Why would the City ever want to take on the responsibility of a developer’s restrictive covenant, one completely antithetical to the City’s growth, transportation, and development aims contained in the Comprehensive Plan?  Because of the architecture? So when will someone start a conservation district for a plat of 80’s split level homes or the more historically relevant craftsman 1920-1930’s homes?  It is a boondoggle in the making where the City will have to make a specific neighborhood plan for each one of these conservation districts, each with their own unique code.

Just protect the views with the same overlay used on the Historic District.  Restricting the development potential on Jackson next to a freeway is just insane.

May 25, 2014 at 11:51 pm / Reply / Quote and reply

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thackerspeedRegistered

The West Slope Neighborhood offers certain unique benefits that no alternative neighborhood can offer. Factors such as the lot size, the water view, and the remoteness from high density populations are statements of material fact that contribute to both the economic value of the real estate, and the social well-being of individuals.

One may not ever have the economic means or the desire to live in such an idealized neighborhood, but its promise of spiritual liberation does present itself as something to aspire to.

It is not a controversial statement to say that the City of Tacoma has a duty to preserve the ethic of communal responsibility.

Unfortunately, the general climate of confusion about facts, rights, and duties has contributed to the legitimacy of expediency as method of progress—the popular notion of equality of everything. A first-hand observation of present facts may lead one to conclude that equality ruins.

May 26, 2014 at 10:22 am / Reply / Quote and reply

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Xeno

The West Slope Neighborhood has no unique benefits.  The list you describe could be in Browns Point.  I would contest a conservation district is in fact equality for everything in the conservation district.  Nothing is allowed to change, defacto it is still a bad idea using your logic.  Let individual land owners build what they want to build.  The social well-being of individuals is individuality of course.  But also it is unwise to conserve a land inefficient, car-centric building style as if it was something worth protecting.  At least in a city.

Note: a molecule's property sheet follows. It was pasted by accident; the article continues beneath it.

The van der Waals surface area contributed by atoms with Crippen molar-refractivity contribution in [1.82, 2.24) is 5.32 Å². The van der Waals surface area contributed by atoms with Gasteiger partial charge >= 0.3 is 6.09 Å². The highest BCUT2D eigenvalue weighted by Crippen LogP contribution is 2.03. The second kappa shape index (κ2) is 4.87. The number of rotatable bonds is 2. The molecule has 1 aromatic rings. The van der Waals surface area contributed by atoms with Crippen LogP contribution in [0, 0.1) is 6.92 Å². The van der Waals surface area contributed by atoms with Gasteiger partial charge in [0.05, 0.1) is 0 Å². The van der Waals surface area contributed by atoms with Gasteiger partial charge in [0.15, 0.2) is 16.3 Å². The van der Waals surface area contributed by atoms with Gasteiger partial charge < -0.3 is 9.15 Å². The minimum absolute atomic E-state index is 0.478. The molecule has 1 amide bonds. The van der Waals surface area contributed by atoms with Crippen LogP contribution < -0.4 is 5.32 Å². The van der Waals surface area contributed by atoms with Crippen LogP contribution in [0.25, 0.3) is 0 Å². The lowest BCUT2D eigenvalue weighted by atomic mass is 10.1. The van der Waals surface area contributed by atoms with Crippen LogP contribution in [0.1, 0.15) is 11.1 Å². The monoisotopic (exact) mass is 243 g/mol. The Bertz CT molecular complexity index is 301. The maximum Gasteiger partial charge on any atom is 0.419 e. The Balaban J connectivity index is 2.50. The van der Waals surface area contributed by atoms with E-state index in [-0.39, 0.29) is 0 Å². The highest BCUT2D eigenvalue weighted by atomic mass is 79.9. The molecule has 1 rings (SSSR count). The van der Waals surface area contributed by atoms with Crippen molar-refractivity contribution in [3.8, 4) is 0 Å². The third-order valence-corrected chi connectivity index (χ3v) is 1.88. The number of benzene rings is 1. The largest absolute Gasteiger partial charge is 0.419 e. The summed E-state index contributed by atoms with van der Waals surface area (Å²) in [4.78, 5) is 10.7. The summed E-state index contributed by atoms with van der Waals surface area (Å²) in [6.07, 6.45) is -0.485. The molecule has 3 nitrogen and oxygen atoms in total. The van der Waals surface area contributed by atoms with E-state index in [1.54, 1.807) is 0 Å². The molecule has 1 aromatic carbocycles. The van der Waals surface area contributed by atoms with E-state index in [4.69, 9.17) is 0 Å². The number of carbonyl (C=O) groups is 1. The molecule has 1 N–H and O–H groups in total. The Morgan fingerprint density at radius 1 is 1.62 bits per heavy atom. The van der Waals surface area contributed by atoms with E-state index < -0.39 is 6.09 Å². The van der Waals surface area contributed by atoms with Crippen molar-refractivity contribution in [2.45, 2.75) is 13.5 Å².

May 26, 2014 at 11:42 am / Reply / Quote and reply

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thackerspeedRegistered

Every asset that Tacoman’s are entrusted with—whether it’s money, procedures, buildings, land—all of it is depreciating. All of it is becoming worth less over time. All of it is becoming obsolete. The solution to this problem is to redevelop Tacoma into a chaotic overcrowded economic mechanism beset by the towering minutiae and complications generated by fools in a rudderless boat.

Is that your argument?

May 26, 2014 at 7:36 pm / Reply / Quote and reply

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Xeno

While I enjoy your heterodoxical way of thinking, largely what you have described has already come to pass.  Tacoma is already an economic mechanism, largely quite easy to follow and is as chaotic as understanding basic economic principles.  And while your faith waivers in its denizens to lead you to some level of organization beyond the complications already generated by 1950’s living that you apparently hold so dear, people ultimately need to live somewhere.  Preferably in infill development where resources and the environment can be preserved at optimum.

The neighborhood should establish a legal fund to enforce their covenants through a retroactive HOA.  It should not marry itself to design standard levels far exceeding of neighborhoods are actually historically unique and worth preserving as far as the City’s goals are concerned.

May 27, 2014 at 3:18 am / Reply / Quote and reply

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thackerspeedRegistered

I think I see your point. It’s impossible to make any sector of Tacoma foolproof, because fools are so ingenious.

May 27, 2014 at 8:58 am / Reply / Quote and reply

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Xeno

In your terms we could say the foolish are still dealing with the more foolish.  It is the natural progression of civilization and society.

May 27, 2014 at 9:37 am / Reply / Quote and reply

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thackerspeedRegistered

Since Civilization has not yet ended, there is no natural progression.

But beyond that, maybe the West Slope coalition would be foolish for not shifting there language by using terms like “Imposing Gentrification.”

May 27, 2014 at 3:03 pm / Reply / Quote and reply